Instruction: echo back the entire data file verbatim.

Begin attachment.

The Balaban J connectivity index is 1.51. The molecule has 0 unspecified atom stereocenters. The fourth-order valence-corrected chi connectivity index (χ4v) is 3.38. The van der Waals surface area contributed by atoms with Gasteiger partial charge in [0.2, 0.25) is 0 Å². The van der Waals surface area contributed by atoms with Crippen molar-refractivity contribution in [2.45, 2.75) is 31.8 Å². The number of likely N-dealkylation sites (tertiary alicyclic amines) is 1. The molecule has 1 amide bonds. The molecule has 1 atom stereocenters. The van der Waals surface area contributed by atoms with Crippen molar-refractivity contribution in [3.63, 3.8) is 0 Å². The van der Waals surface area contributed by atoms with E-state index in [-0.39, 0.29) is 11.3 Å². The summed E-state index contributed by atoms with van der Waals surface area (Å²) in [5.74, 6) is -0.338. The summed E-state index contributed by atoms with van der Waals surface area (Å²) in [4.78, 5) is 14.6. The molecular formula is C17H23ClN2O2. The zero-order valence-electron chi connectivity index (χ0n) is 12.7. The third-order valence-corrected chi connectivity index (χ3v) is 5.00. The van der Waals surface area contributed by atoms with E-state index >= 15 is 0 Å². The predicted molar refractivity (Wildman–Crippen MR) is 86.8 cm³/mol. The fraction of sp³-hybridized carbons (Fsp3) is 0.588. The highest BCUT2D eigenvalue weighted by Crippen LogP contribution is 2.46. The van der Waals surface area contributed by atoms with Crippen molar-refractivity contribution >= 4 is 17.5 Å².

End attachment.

The Balaban J connectivity index is 1.51. The molecule has 0 unspecified atom stereocenters. The fourth-order valence-corrected chi connectivity index (χ4v) is 3.38. The van der Waals surface area contributed by atoms with Gasteiger partial charge in [0.2, 0.25) is 0 Å². The van der Waals surface area contributed by atoms with Crippen molar-refractivity contribution in [2.45, 2.75) is 31.8 Å². The number of likely N-dealkylation sites (tertiary alicyclic amines) is 1. The molecule has 1 amide bonds. The molecule has 1 atom stereocenters. The van der Waals surface area contributed by atoms with Crippen molar-refractivity contribution in [3.63, 3.8) is 0 Å². The van der Waals surface area contributed by atoms with E-state index in [-0.39, 0.29) is 11.3 Å². The summed E-state index contributed by atoms with van der Waals surface area (Å²) in [5.74, 6) is -0.338. The summed E-state index contributed by atoms with van der Waals surface area (Å²) in [4.78, 5) is 14.6. The molecular formula is C17H23ClN2O2. The zero-order valence-electron chi connectivity index (χ0n) is 12.7. The third-order valence-corrected chi connectivity index (χ3v) is 5.00. The van der Waals surface area contributed by atoms with E-state index >= 15 is 0 Å². The predicted molar refractivity (Wildman–Crippen MR) is 86.8 cm³/mol. The fraction of sp³-hybridized carbons (Fsp3) is 0.588. The highest BCUT2D eigenvalue weighted by Crippen LogP contribution is 2.46. The van der Waals surface area contributed by atoms with Crippen molar-refractivity contribution >= 4 is 17.5 Å².